Meanwhile, the Australian Government’s latest plan to exit coronavirus restrictions makes sense, but is consistent with what we had already been assuming in terms of what would happen once herd immunity is reached through vaccination later this year or early next year. So, it doesn’t change our view on the economic outlook for the year ahead. Meanwhile we still have a long way to go to get vaccination up and as we have seen with previous reopening plans over the last year or so they are very dependent on coronavirus and it has an ability to surprise. In the meantime, snap lockdowns will remain a reality (whether they are called “last resort” or not), although the reduction in international arrivals may reduce the risk of them.
Our US Tracker is now just above its pre-coronavirus level, and our European Tracker is almost there following a strong reopening rebound since April.
I can relate to this guy!..Bo Burnham. He’s a great piano player too. Back to pop next week!
Major global economic events and implications
US data releases over the past week were strong with strong gains in consumer confidence and pending home sales, surging home prices, strong jobs data and the manufacturing conditions ISM remaining strong, albeit down slightly from its high. The ISM price components also continue to remain very strong suggesting continuing inflation pressures for now.
While US payrolls rose by a stronger than expected 850,000 in June and prior months were revised up confirming that the economy and jobs market are continuing to recover, it is not strong enough to intensify pressure on the Fed to bring forward tapering or rate hikes. Although consumer and business surveys show that the jobs market is tight, payrolls are still down 4.4% from their pre coronavirus level, the participation rate remains low, and unemployment and underutilisation are still high and this is particularly the case for permanent unemployment. The labour supply is likely to be boosted as reopening continues and enhanced unemployment benefits come to an end in September. Meanwhile, the recovery in the US jobs employment compares poorly to other comparable countries and this partly reflects US government pandemic support being more focussed on stimulus payments as opposed to jobs subsidies as in other countries, including Australia.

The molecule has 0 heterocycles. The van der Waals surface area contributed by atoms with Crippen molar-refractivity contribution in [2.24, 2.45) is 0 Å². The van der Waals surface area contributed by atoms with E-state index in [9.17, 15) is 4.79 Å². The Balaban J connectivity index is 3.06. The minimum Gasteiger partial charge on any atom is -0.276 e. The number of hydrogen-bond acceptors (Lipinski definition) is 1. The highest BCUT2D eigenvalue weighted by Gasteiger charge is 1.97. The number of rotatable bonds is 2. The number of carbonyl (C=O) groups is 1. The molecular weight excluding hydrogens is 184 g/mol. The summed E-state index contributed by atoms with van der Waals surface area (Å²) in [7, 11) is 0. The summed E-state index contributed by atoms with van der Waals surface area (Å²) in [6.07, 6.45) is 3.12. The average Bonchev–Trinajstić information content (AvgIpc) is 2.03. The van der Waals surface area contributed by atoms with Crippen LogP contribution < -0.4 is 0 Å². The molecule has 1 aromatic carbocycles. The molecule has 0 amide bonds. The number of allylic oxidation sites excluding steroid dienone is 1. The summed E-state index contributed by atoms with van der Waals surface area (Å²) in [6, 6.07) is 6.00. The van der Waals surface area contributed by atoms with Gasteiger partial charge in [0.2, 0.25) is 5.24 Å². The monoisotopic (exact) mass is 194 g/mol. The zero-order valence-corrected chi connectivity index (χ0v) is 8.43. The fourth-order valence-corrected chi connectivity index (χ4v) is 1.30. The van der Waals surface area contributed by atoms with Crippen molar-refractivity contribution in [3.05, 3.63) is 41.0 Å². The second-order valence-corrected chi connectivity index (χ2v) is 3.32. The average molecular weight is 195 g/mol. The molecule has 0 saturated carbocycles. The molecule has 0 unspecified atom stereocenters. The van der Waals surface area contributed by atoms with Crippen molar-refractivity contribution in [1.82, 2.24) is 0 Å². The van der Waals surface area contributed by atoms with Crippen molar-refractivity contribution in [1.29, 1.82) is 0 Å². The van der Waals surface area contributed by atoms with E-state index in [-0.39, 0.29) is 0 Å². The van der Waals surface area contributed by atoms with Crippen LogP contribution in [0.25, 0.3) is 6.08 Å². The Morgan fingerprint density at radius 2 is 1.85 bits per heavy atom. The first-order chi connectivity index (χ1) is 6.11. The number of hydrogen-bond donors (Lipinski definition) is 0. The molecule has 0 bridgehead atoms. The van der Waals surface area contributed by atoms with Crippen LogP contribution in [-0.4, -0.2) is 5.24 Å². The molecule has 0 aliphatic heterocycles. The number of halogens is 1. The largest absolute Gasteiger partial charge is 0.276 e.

Eurozone economic sentiment rose to about as high as it ever gets in June helped by reopening with gains in consumer and business confidence and unemployment fell to 7.9% in May from 8.1%. Meanwhile headline inflation fell to 1.9%yoy (from 2%) with core inflation falling to 0.9% (from 1%) highlighting that there is no US style inflation spike here.
Japanese data was mixed with falls in industrial production and retail sales and a rise in unemployment but gains in consumer confidence and in business conditions as measured by the June quarter Tankan business conditions survey.
Chinese business conditions PMIs fell in June but remain at levels consistent with pre coronavirus economic growth. Coronavirus related lockdowns in Guangdong may have impacted the manufacturing PMI a bit.
Australian economic events and implications
The Australian residential property boom rolled on in June with CoreLogic data showing home prices up another 1.9%, led by a 2.6% gain in Sydney, as ultra-low rates, government incentives, economic recovery and FOMO continue to impact. Average capital city prices are now up 12.1% year to date and 12.4% from a year ago, and thanks to a 17.7%yoy rise in regional prices national average prices are up 13.5% from a year ago which is their strongest annual increase since 2004. The latest coronavirus lockdowns are a threat but providing they are short they are unlikely to derail the housing market upswing.
This is seeing an acceleration in housing related debt growth, and housing finance commitments rising to a new record high in May (see the next chart) point to a further acceleration in debt growth ahead. The surge in housing finance is increasingly being driven by investors – with investor finance up 13.3% in May alone and 116% on a year ago which has taken it back to 2014-15 levels. This makes the housing boom more speculative. With monthly housing credit growth now running at 7% which is around the level seen when APRA started to tighten lending standards in late 2014, the same is likely to occur again soon with some banks already moving in anticipation. Home prices are now expected to rise 20% this year, of which they have already done 12.1%. But tightening lending standards along with poor affordability, rising fixed mortgage rates and weak population driven housing demand due to the hit to immigration are likely to drive a slowdown in price growth to 5% next year ahead of a 5% or so decline in prices in 2023. Housing finance going to first home buyers has topped out and their share of total housing finance has now fallen from 25% in December to 21% as home buyer incentives had brought forward demand from this group but also as they are squeezed out by worsening affordability and surging investor demand.